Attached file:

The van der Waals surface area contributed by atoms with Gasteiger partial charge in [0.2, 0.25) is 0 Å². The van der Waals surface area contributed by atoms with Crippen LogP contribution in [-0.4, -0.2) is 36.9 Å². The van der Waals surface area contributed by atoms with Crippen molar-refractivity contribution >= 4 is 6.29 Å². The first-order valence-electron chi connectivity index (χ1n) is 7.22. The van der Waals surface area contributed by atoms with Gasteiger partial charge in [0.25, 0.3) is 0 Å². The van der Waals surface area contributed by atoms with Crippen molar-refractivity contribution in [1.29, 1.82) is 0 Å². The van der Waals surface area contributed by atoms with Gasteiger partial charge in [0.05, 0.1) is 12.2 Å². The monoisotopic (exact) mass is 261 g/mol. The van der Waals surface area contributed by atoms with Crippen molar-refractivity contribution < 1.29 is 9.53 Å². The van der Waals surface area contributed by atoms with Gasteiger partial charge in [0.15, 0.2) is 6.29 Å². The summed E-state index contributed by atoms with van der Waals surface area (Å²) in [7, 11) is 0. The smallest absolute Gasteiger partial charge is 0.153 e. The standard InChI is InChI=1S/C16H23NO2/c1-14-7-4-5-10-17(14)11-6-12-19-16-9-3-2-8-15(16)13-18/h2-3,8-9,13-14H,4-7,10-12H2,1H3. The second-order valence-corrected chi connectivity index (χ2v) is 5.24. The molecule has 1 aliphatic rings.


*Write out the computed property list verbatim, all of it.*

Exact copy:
The van der Waals surface area contributed by atoms with Gasteiger partial charge in [0.2, 0.25) is 0 Å². The van der Waals surface area contributed by atoms with Crippen LogP contribution in [-0.4, -0.2) is 36.9 Å². The van der Waals surface area contributed by atoms with Crippen molar-refractivity contribution >= 4 is 6.29 Å². The first-order valence-electron chi connectivity index (χ1n) is 7.22. The van der Waals surface area contributed by atoms with Gasteiger partial charge in [0.25, 0.3) is 0 Å². The van der Waals surface area contributed by atoms with Crippen molar-refractivity contribution in [1.29, 1.82) is 0 Å². The van der Waals surface area contributed by atoms with Gasteiger partial charge in [0.05, 0.1) is 12.2 Å². The monoisotopic (exact) mass is 261 g/mol. The van der Waals surface area contributed by atoms with Crippen molar-refractivity contribution < 1.29 is 9.53 Å². The van der Waals surface area contributed by atoms with Gasteiger partial charge in [0.15, 0.2) is 6.29 Å². The summed E-state index contributed by atoms with van der Waals surface area (Å²) in [7, 11) is 0. The smallest absolute Gasteiger partial charge is 0.153 e. The standard InChI is InChI=1S/C16H23NO2/c1-14-7-4-5-10-17(14)11-6-12-19-16-9-3-2-8-15(16)13-18/h2-3,8-9,13-14H,4-7,10-12H2,1H3. The second-order valence-corrected chi connectivity index (χ2v) is 5.24. The molecule has 1 aliphatic rings.